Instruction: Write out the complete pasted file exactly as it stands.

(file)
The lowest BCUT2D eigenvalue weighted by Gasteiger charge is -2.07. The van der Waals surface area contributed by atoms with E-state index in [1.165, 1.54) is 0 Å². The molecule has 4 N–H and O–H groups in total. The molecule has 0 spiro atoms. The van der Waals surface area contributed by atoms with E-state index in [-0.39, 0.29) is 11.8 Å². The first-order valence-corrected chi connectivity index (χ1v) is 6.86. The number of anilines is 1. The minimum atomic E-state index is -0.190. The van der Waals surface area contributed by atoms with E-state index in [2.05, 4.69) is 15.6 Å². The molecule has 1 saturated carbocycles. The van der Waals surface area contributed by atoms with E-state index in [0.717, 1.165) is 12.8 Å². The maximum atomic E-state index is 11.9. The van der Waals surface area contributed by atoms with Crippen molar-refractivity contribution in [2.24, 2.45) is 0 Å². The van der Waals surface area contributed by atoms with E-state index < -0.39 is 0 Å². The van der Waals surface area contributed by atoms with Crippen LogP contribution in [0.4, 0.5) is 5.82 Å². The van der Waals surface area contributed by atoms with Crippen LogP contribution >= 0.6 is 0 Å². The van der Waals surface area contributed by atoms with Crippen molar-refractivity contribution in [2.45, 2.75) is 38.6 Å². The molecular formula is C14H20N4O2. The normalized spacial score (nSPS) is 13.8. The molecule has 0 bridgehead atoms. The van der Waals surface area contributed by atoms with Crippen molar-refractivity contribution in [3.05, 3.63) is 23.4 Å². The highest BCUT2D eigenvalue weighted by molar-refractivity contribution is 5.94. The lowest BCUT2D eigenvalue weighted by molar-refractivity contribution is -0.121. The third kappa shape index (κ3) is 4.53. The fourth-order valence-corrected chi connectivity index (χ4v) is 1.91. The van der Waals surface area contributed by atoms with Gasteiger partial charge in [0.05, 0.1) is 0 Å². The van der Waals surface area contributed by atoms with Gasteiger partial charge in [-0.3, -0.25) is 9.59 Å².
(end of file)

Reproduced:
The lowest BCUT2D eigenvalue weighted by Gasteiger charge is -2.07. The van der Waals surface area contributed by atoms with E-state index in [1.165, 1.54) is 0 Å². The molecule has 4 N–H and O–H groups in total. The molecule has 0 spiro atoms. The van der Waals surface area contributed by atoms with E-state index in [-0.39, 0.29) is 11.8 Å². The first-order valence-corrected chi connectivity index (χ1v) is 6.86. The number of anilines is 1. The minimum atomic E-state index is -0.190. The van der Waals surface area contributed by atoms with E-state index in [2.05, 4.69) is 15.6 Å². The molecule has 1 saturated carbocycles. The van der Waals surface area contributed by atoms with E-state index in [0.717, 1.165) is 12.8 Å². The maximum atomic E-state index is 11.9. The van der Waals surface area contributed by atoms with Crippen molar-refractivity contribution in [2.24, 2.45) is 0 Å². The van der Waals surface area contributed by atoms with E-state index < -0.39 is 0 Å². The van der Waals surface area contributed by atoms with Crippen LogP contribution in [0.4, 0.5) is 5.82 Å². The van der Waals surface area contributed by atoms with Crippen LogP contribution >= 0.6 is 0 Å². The van der Waals surface area contributed by atoms with Crippen molar-refractivity contribution in [2.45, 2.75) is 38.6 Å². The molecular formula is C14H20N4O2. The normalized spacial score (nSPS) is 13.8. The molecule has 0 bridgehead atoms. The van der Waals surface area contributed by atoms with Crippen molar-refractivity contribution in [3.05, 3.63) is 23.4 Å². The highest BCUT2D eigenvalue weighted by molar-refractivity contribution is 5.94. The lowest BCUT2D eigenvalue weighted by molar-refractivity contribution is -0.121. The third kappa shape index (κ3) is 4.53. The fourth-order valence-corrected chi connectivity index (χ4v) is 1.91. The van der Waals surface area contributed by atoms with Gasteiger partial charge in [0.05, 0.1) is 0 Å². The van der Waals surface area contributed by atoms with Gasteiger partial charge in [-0.3, -0.25) is 9.59 Å².